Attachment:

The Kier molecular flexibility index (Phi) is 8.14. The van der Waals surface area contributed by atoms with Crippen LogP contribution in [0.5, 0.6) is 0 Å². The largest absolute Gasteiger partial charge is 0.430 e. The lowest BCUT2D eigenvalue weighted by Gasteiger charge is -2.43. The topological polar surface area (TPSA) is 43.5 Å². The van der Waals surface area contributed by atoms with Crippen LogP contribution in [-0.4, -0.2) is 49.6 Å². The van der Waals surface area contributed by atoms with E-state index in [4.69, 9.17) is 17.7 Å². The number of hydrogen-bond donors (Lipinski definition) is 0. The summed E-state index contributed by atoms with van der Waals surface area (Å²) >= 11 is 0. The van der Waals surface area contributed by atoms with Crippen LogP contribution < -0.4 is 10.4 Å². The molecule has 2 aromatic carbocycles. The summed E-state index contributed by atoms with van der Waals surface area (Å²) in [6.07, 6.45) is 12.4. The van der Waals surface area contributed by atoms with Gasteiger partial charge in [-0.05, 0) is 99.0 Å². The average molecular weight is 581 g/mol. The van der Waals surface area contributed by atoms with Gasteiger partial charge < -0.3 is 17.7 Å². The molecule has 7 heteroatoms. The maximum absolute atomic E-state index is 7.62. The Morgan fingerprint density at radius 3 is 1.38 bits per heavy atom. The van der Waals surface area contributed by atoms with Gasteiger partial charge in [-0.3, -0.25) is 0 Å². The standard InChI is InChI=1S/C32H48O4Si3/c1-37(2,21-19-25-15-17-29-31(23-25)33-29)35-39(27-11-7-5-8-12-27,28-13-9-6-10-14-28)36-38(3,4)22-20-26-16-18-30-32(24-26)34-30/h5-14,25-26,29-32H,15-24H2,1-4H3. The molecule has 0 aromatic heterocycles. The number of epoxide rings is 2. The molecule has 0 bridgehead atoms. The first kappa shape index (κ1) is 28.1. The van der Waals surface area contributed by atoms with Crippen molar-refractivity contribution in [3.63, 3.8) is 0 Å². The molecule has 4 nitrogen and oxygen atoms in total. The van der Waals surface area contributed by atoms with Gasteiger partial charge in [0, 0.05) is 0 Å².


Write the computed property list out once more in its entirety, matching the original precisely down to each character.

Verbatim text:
The Kier molecular flexibility index (Phi) is 8.14. The van der Waals surface area contributed by atoms with Crippen LogP contribution in [0.5, 0.6) is 0 Å². The largest absolute Gasteiger partial charge is 0.430 e. The lowest BCUT2D eigenvalue weighted by Gasteiger charge is -2.43. The topological polar surface area (TPSA) is 43.5 Å². The van der Waals surface area contributed by atoms with Crippen LogP contribution in [-0.4, -0.2) is 49.6 Å². The van der Waals surface area contributed by atoms with E-state index in [4.69, 9.17) is 17.7 Å². The number of hydrogen-bond donors (Lipinski definition) is 0. The summed E-state index contributed by atoms with van der Waals surface area (Å²) >= 11 is 0. The van der Waals surface area contributed by atoms with Crippen LogP contribution < -0.4 is 10.4 Å². The molecule has 2 aromatic carbocycles. The summed E-state index contributed by atoms with van der Waals surface area (Å²) in [6.07, 6.45) is 12.4. The van der Waals surface area contributed by atoms with Gasteiger partial charge in [-0.05, 0) is 99.0 Å². The average molecular weight is 581 g/mol. The van der Waals surface area contributed by atoms with Gasteiger partial charge < -0.3 is 17.7 Å². The molecule has 7 heteroatoms. The maximum absolute atomic E-state index is 7.62. The Morgan fingerprint density at radius 3 is 1.38 bits per heavy atom. The van der Waals surface area contributed by atoms with Gasteiger partial charge in [-0.3, -0.25) is 0 Å². The standard InChI is InChI=1S/C32H48O4Si3/c1-37(2,21-19-25-15-17-29-31(23-25)33-29)35-39(27-11-7-5-8-12-27,28-13-9-6-10-14-28)36-38(3,4)22-20-26-16-18-30-32(24-26)34-30/h5-14,25-26,29-32H,15-24H2,1-4H3. The molecule has 0 aromatic heterocycles. The number of epoxide rings is 2. The molecule has 0 bridgehead atoms. The first kappa shape index (κ1) is 28.1. The van der Waals surface area contributed by atoms with Crippen molar-refractivity contribution in [3.63, 3.8) is 0 Å². The molecule has 4 nitrogen and oxygen atoms in total. The van der Waals surface area contributed by atoms with Gasteiger partial charge in [0, 0.05) is 0 Å².